Msg#: 4421891 posted 8:38 am on Feb 26, 2012 (gmt 0)
I would assume this has already been addressed at some point, but I'm not certain how to/limit/what to search for.
When 6.0 is released, one of the primary changes I noticed was the removal of $HTTP_GET_VARS and the like. When I come across these during maintenance, I change them to $_GET and its counterparts.
My question: is doing something like the following catchall, going to prevent an entire overhaul if I don't get a chance to update *every* instance before the 6.0 release? $_GET = $HTTP_GET_VARS; (for example)
Msg#: 4421891 posted 11:29 am on Feb 26, 2012 (gmt 0)
You should be doing it the other way around as the _GET superglobal is always populated with the passed url parameters while the HTTP_GET_VARS is the one about to be removed. $HTTP_GET_VARS =& $_GET; I used the reference op so a change on the one array will update both so you have them in sync.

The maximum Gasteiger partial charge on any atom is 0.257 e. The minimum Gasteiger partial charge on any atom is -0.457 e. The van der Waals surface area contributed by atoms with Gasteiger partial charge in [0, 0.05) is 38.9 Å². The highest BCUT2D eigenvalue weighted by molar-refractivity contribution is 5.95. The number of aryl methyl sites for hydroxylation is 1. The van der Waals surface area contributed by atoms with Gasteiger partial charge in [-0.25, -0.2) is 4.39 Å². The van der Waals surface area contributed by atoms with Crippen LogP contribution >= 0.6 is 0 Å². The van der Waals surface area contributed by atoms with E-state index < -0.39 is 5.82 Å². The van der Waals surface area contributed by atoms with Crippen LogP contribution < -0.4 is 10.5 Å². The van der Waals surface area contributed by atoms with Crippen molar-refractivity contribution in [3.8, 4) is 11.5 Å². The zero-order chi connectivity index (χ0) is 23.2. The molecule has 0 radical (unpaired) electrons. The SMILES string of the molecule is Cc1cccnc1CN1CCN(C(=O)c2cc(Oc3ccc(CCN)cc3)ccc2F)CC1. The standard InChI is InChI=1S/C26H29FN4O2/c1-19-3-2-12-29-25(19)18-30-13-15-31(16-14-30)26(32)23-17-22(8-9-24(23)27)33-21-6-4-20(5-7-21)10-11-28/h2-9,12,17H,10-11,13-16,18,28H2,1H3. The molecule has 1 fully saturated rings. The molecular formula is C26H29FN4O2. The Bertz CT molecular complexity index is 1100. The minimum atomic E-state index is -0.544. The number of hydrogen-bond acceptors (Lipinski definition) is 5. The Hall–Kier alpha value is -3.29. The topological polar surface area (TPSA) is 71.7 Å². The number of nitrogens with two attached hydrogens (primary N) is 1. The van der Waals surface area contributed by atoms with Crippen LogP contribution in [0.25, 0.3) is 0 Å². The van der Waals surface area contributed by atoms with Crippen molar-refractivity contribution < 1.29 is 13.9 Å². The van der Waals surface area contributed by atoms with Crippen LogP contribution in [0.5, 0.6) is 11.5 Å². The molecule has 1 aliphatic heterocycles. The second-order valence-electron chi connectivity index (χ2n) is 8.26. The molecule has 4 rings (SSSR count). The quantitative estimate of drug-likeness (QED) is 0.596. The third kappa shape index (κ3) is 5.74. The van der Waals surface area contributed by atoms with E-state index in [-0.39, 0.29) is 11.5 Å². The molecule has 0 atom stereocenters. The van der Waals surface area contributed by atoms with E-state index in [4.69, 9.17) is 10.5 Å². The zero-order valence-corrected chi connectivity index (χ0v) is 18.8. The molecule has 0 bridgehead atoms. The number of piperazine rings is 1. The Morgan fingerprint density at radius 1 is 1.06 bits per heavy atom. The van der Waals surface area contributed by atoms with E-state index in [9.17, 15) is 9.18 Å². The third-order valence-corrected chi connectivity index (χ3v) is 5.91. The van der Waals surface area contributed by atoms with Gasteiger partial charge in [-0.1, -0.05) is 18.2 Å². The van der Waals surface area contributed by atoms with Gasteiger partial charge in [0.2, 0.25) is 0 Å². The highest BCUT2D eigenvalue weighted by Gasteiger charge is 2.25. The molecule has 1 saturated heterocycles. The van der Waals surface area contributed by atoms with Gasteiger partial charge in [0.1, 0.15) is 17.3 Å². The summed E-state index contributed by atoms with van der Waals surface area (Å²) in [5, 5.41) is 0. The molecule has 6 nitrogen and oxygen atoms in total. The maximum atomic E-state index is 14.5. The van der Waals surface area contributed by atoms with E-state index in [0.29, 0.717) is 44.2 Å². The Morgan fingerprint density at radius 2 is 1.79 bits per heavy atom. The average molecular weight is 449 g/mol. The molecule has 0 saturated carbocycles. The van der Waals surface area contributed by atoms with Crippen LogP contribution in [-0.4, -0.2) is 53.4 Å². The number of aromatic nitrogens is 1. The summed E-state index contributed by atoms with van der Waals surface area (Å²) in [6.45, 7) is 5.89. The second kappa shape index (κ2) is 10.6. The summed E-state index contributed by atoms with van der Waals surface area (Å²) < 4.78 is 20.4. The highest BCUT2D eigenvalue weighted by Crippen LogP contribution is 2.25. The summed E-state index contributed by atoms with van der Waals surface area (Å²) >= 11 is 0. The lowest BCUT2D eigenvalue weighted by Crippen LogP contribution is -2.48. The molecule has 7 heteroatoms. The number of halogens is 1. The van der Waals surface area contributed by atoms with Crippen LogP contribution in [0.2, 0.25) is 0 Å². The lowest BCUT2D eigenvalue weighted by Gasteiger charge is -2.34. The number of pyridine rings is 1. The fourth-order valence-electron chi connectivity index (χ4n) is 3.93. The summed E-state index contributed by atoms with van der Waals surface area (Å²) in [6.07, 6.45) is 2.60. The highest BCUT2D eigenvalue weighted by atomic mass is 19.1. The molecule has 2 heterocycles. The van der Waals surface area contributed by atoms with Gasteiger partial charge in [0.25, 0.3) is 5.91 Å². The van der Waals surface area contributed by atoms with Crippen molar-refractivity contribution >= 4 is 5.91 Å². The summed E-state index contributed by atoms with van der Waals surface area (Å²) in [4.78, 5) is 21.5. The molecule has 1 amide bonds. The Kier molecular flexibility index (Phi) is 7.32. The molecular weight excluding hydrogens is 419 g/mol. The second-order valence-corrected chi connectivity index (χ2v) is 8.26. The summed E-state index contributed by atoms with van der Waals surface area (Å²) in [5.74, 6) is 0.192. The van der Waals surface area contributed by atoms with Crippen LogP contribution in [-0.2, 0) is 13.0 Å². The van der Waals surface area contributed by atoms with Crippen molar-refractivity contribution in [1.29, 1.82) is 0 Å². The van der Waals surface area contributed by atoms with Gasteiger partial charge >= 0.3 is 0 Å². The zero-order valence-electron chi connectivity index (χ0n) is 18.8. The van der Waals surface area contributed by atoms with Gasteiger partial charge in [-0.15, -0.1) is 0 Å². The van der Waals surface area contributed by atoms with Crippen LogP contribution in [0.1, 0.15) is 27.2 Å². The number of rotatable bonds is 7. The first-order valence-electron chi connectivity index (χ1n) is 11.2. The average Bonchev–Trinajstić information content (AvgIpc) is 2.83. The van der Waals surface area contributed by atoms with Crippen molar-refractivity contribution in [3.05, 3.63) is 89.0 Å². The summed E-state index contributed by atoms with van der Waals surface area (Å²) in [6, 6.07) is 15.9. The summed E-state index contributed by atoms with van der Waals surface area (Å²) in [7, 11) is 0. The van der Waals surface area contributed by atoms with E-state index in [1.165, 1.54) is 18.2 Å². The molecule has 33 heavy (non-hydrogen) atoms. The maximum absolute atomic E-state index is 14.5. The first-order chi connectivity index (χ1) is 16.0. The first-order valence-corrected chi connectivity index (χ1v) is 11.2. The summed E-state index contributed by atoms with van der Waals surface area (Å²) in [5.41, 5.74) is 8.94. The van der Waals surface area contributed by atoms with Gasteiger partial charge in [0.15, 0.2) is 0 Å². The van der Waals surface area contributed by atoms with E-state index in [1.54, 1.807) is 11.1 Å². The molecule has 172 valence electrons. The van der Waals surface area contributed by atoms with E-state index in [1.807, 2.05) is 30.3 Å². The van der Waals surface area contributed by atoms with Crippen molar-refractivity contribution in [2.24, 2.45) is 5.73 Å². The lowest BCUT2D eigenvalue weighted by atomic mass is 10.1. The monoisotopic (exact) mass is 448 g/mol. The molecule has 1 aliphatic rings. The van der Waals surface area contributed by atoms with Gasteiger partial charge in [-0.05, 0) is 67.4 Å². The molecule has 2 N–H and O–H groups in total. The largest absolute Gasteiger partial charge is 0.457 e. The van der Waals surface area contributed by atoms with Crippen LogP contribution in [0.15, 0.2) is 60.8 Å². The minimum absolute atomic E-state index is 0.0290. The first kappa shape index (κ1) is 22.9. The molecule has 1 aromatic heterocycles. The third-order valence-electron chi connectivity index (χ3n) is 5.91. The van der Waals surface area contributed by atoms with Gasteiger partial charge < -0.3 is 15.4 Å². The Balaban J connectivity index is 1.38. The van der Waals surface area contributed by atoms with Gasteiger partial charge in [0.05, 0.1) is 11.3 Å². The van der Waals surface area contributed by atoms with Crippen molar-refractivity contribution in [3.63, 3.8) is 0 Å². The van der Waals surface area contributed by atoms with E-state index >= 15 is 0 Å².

Msg#: 4421891 posted 11:32 pm on Mar 13, 2012 (gmt 0)
That's a good workaround, from what I understand of PHP pointers, if you changed a value in _GET or HTTP_POST_VARS then you would be using twice as much memory to store the separate sets of values. Using the reference eliminates that extra overhead.